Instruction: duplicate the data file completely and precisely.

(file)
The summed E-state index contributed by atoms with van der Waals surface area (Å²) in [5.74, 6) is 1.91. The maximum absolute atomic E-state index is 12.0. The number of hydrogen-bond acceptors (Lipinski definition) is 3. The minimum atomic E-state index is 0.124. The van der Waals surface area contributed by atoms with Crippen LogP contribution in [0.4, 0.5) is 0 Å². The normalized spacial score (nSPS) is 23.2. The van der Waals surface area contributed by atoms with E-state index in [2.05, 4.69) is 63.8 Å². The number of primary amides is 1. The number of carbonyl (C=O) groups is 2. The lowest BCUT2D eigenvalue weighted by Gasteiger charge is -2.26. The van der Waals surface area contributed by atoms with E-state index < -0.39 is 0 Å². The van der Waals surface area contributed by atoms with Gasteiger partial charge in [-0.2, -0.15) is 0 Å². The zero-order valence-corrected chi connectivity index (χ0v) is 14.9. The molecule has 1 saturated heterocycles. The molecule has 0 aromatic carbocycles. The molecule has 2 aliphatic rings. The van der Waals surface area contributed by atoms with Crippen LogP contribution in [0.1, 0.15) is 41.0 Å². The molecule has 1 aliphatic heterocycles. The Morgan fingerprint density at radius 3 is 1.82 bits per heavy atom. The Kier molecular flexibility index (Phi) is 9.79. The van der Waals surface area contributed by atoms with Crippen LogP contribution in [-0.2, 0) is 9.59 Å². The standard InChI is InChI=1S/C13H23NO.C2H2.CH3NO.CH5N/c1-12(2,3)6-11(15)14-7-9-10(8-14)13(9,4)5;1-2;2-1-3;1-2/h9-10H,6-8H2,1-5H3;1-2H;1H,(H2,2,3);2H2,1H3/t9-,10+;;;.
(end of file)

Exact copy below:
The summed E-state index contributed by atoms with van der Waals surface area (Å²) in [5.74, 6) is 1.91. The maximum absolute atomic E-state index is 12.0. The number of hydrogen-bond acceptors (Lipinski definition) is 3. The minimum atomic E-state index is 0.124. The van der Waals surface area contributed by atoms with Crippen LogP contribution in [0.4, 0.5) is 0 Å². The normalized spacial score (nSPS) is 23.2. The van der Waals surface area contributed by atoms with E-state index in [2.05, 4.69) is 63.8 Å². The number of primary amides is 1. The number of carbonyl (C=O) groups is 2. The lowest BCUT2D eigenvalue weighted by Gasteiger charge is -2.26. The van der Waals surface area contributed by atoms with E-state index < -0.39 is 0 Å². The van der Waals surface area contributed by atoms with Gasteiger partial charge in [-0.2, -0.15) is 0 Å². The zero-order valence-corrected chi connectivity index (χ0v) is 14.9. The molecule has 1 saturated heterocycles. The molecule has 0 aromatic carbocycles. The molecule has 2 aliphatic rings. The van der Waals surface area contributed by atoms with Crippen LogP contribution in [0.1, 0.15) is 41.0 Å². The molecule has 1 aliphatic heterocycles. The Morgan fingerprint density at radius 3 is 1.82 bits per heavy atom. The Kier molecular flexibility index (Phi) is 9.79. The van der Waals surface area contributed by atoms with Crippen LogP contribution in [-0.2, 0) is 9.59 Å². The standard InChI is InChI=1S/C13H23NO.C2H2.CH3NO.CH5N/c1-12(2,3)6-11(15)14-7-9-10(8-14)13(9,4)5;1-2;2-1-3;1-2/h9-10H,6-8H2,1-5H3;1-2H;1H,(H2,2,3);2H2,1H3/t9-,10+;;;.